Five days with Joe McNally can change your life. Joe is one of those charismatic people who can radiate his passion for photography, and the fact that he is willing to teach all willing subjects his craft is, well, quite a privilege for me. If you have never heard Joe speak, get yourself to one of his presentations or seminars right away. He is entertaining, inspiring, and his self-deprecating humor shows what a genuine down-to-earth person he really is. Joe is the "real thing." Day one of the workshop Joe presents his work and a bit of his own philosophy. In fact each morning we got a small dose of Joe's inner workings. You walk away in complete disbelief that this guy is in the same room with you teaching you how to set your white balance, the same guy who worked with celebrities, presidents, who has been everywhere and shot everything.
I attended this workshop to demystify lighting. If you are going to learn, learn from the best. Did I achieve my goal? Was I ready for this? Probably not. But the experience was worth it. The class was large (16 people) and we divided into teams of 4 to shoot, each team had one model and we rotated shooting locations (2 locations per day). This was good and bad. I'm not so big on these "team" things not that I'm not a team player but at this point in my life I don't want to put up with people who are difficult (especially when I'm paying). Overall it worked out ok but certainly more hands on, more shooting, more iterations, would have helped me out. Did I master lighting? Far from that. Did I learn enough to keep going? Yes, now I at least know the basics and can keep working on it.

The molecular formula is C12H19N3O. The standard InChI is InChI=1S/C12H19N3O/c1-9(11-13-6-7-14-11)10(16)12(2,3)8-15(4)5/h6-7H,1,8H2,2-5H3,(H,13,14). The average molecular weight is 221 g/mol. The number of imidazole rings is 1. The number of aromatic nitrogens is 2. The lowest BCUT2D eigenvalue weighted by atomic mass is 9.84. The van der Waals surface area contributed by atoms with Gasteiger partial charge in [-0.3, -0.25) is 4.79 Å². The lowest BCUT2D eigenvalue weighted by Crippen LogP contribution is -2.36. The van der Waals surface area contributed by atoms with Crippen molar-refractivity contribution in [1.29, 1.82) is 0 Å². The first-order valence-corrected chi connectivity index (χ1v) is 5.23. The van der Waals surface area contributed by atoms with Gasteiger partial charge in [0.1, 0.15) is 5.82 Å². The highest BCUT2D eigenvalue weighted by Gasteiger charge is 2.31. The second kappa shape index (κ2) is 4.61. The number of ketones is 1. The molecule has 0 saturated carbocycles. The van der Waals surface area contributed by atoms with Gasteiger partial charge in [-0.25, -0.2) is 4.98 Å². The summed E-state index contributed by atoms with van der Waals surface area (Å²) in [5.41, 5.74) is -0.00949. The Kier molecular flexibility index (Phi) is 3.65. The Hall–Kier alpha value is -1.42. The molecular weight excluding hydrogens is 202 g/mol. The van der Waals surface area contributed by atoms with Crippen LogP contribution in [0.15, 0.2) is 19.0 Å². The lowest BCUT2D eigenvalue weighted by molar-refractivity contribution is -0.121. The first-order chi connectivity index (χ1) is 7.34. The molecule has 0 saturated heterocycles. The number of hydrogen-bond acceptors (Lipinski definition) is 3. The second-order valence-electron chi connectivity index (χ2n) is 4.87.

Lighting is definitely one of those "learn by doing" skills. Joe was a big supporter of "add enough light to taste" and like a master chef, he knew what to add and how to add it. I need formulas and stuff. Heck, I don't know enough about what looks good in a glamour shot to even know what to do to make it better. Duh. So maybe I needed a more basic class to build up my confidence and nail some basic setups. There still seemed to be too much trial and error for me...to many options, too many ways to do the same things. That's what makes it an art.
So here are some results for the week. Never worked so hard to get so few so-so images. That's when you know you are breaking new ground.